itspeterj3 karma

So a lot of the first times I told jokes were around the burn barrel on our base. We'd usually have some cigars and I'd just tell funny stories or jokes I'd written to help us decompress from the shit we'd done that day. This ended up growing into doing more "formal" shows in like the chow tent or things like that but it started really organically and I'm really happy about that. The setup has changed a bit in terms of what I have jokes about or the environments that I'm telling them in, but I hope the approachability aspect never changes. I always want to do comedy as a guy that's just trying to make my buddies laugh.

Filthy_Evo4 karma

What Unit? What years? 11C30b1 here and new fan thanks dude.

itspeterj6 karma

06-2014. 2-2 IN for most of it except my last 18 months with 1-72 in Korea. Thanks man!

Filthy_Evo2 karma

I’d love to come see you if you’re ever in Texas?

itspeterj2 karma

Hell yeah, I'll let you know if I ever do any shows out that way!

soupoftheday53 karma

Hey brother I do a lot of work with veteran suicide as well. Would you be interested in doing any type of collaboration?

itspeterj4 karma

I definitely might be! Shoot me a message!

thedude5023 karma

Did you know we are friends?

itspeterj3 karma

I do buddy

Feldring3 karma

Whoa, just found this! Already looking forward to your album.

Hope you don’t mind if I pepper more than one question at you:

Who are some of your favorite comics? Do you have any favorite books or movies you go to when YOU need a laugh?

What’s the story with that Napoleon portrait in the background?

That’s actually all I’ve got at the moment, the kids are swarming me and I can’t type… but you sound like a cool guy, and looking forward to seeing more of you. Cheers!

itspeterj8 karma

Thank you so much! I responded with a lot of my favorite comics in a thread above, but in terms of books or movies, I LOVE the hitchhiker's guide to the galaxy series or Good Omens, and I can always watch Dumb and Dumber.

The Napoleon Painting was actually my going away/getting out of the army present when I left Korea! A guy at the PX did photorealistic paintings, so we got him to put my face on Napoleon and it's my favorite thing ever. One of my other buddies got himself as a centaur and his wife riding him as an amazonian queen.

tkeRe13373 karma

Not releasing on spotify?

itspeterj5 karma

I plan to release it to spotify, and currently it's slated for Nov 11, but they've been pretty bad about keeping comedy albums up for long due to payment issues so I'm not optimistic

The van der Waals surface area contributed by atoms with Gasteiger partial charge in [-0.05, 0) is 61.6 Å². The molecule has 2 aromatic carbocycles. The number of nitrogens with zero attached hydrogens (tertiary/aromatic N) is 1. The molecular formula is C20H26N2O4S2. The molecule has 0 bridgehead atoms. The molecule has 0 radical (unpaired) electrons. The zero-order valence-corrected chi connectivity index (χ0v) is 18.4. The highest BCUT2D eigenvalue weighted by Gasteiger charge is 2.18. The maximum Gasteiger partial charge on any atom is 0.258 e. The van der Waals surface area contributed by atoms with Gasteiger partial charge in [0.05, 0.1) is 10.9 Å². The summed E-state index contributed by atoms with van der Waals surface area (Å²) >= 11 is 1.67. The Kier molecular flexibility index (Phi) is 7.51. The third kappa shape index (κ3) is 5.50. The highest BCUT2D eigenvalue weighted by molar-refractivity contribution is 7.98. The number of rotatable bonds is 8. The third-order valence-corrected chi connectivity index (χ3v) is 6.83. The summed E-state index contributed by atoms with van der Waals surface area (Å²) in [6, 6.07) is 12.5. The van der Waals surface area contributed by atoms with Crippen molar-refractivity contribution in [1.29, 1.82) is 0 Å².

tkeRe13373 karma

Aight :) ill put a follow on ye so plz post something if you release it there or youtube. Best of luck!

itspeterj3 karma

Thank you so much! I'll have it on YouTube in a bit as well!

garageflowerno23 karma

Why do soldiers commit suicide?

itspeterj9 karma

I think there's myriad reasons, but I'm going to try to break down some of the big ones.

1) lack of support. So many soldiers feel abandoned by the government and society after going to war and to some extent, we are. The VA has gotten much better recently, but access to care is still hard to get sometimes and it's nowhere near the quality (generally) that it should be. We feel like we have nobody to talk to, especially civilians, that could understand what we are going through and end up bottling things up instead of getting it out.

2) war is addicting. There's no rush like it that I've ever come across, and it changes you. I was a kid from a 1 stoplight town in Wisconsin, but in combat, I called airstrikes over the radio. Imagine the power that you feel being able to do that, and then when you get out, you're selling cars or struggling to make ends meet. You feel like a shell of yourself and many of us chase that high with drugs and alcohol abuse.

3) many of our lives fall apart in the army. Divorce, losing friends to combat or suicide, it's depressing as hell, and despite it being so common, you feel alone. Like nobody gets you.

4) the military sucks at mental health care. They tell us to suck it up and move on, that being treated takes us out of the fight and is selfish and gets our buddies killed. It's abhorrent. And it's not true. Getting help means you're stronger for your friends in the future and able to help them if you see the pain in them that you felt.

steevo3 karma

Serious question: How to reduce US love of stupid wars?

itspeterj10 karma

I think it's a few things. It's up to veterans of these wars to speak out against them, to raise awareness of the costs of war that extend beyond dollars. It's up to citizens to express our outrage at unjust wars and to stop putting those who support them into office.

I think that we're seeing more awareness from our citizenry lately, and that's inspiring. I think that seeing us fight and lose two wars in a row is shattering the idea that we're invincible and is making the country more reluctant to feed the machine - so we're seeing lower recruiting numbers.

Ideally though, we're going to need a cultural shift in a big way to ensure that we stop sending the poor to fight wars for the rich. I think we're getting there but it's a long way

LickWits3 karma

Possibly a rude question, so I apologise in advance.

After getting help and making moves to help other vets to deal with their mental problems, are you yourself actually doing well now? To me it seems that the people that make the most jokes are usually also the ones hiding their pain from others as well.

In any case I hope you are doing well now and get to help as many vets as possible!

itspeterj4 karma